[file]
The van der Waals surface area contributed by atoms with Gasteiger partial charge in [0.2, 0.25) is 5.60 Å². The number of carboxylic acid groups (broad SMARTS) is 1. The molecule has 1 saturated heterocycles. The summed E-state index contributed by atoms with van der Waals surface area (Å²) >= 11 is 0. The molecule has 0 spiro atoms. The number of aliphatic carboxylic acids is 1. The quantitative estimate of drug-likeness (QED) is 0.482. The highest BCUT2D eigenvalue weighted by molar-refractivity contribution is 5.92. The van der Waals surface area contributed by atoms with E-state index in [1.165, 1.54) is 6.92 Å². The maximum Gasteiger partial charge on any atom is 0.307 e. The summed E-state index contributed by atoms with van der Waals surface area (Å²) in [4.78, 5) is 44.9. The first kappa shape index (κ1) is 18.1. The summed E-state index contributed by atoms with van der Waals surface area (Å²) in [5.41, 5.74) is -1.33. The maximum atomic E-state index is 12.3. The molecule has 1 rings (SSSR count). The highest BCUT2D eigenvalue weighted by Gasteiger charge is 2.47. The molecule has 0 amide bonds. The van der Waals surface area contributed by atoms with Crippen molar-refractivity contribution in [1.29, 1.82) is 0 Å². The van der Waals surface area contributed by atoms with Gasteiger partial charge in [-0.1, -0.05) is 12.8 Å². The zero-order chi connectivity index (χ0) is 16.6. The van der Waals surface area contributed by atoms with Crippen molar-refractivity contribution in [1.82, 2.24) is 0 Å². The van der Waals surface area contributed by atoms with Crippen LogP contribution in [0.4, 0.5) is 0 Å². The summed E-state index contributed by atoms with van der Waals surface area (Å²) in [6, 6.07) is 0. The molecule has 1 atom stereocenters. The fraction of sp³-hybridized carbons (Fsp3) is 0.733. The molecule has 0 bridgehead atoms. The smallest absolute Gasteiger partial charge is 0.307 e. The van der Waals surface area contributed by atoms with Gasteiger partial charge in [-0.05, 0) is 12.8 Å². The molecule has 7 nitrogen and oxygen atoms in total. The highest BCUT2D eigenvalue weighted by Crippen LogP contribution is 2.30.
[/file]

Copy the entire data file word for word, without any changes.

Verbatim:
The van der Waals surface area contributed by atoms with Gasteiger partial charge in [0.2, 0.25) is 5.60 Å². The number of carboxylic acid groups (broad SMARTS) is 1. The molecule has 1 saturated heterocycles. The summed E-state index contributed by atoms with van der Waals surface area (Å²) >= 11 is 0. The molecule has 0 spiro atoms. The number of aliphatic carboxylic acids is 1. The quantitative estimate of drug-likeness (QED) is 0.482. The highest BCUT2D eigenvalue weighted by molar-refractivity contribution is 5.92. The van der Waals surface area contributed by atoms with E-state index in [1.165, 1.54) is 6.92 Å². The maximum Gasteiger partial charge on any atom is 0.307 e. The summed E-state index contributed by atoms with van der Waals surface area (Å²) in [4.78, 5) is 44.9. The first kappa shape index (κ1) is 18.1. The summed E-state index contributed by atoms with van der Waals surface area (Å²) in [5.41, 5.74) is -1.33. The maximum atomic E-state index is 12.3. The molecule has 1 rings (SSSR count). The highest BCUT2D eigenvalue weighted by Gasteiger charge is 2.47. The molecule has 0 amide bonds. The van der Waals surface area contributed by atoms with Crippen molar-refractivity contribution in [1.29, 1.82) is 0 Å². The van der Waals surface area contributed by atoms with Gasteiger partial charge in [-0.1, -0.05) is 12.8 Å². The zero-order chi connectivity index (χ0) is 16.6. The van der Waals surface area contributed by atoms with Crippen molar-refractivity contribution in [1.82, 2.24) is 0 Å². The van der Waals surface area contributed by atoms with Crippen LogP contribution in [0.4, 0.5) is 0 Å². The summed E-state index contributed by atoms with van der Waals surface area (Å²) in [6, 6.07) is 0. The molecule has 1 atom stereocenters. The fraction of sp³-hybridized carbons (Fsp3) is 0.733. The molecule has 0 bridgehead atoms. The smallest absolute Gasteiger partial charge is 0.307 e. The van der Waals surface area contributed by atoms with Gasteiger partial charge in [-0.05, 0) is 12.8 Å². The molecule has 7 nitrogen and oxygen atoms in total. The highest BCUT2D eigenvalue weighted by Crippen LogP contribution is 2.30.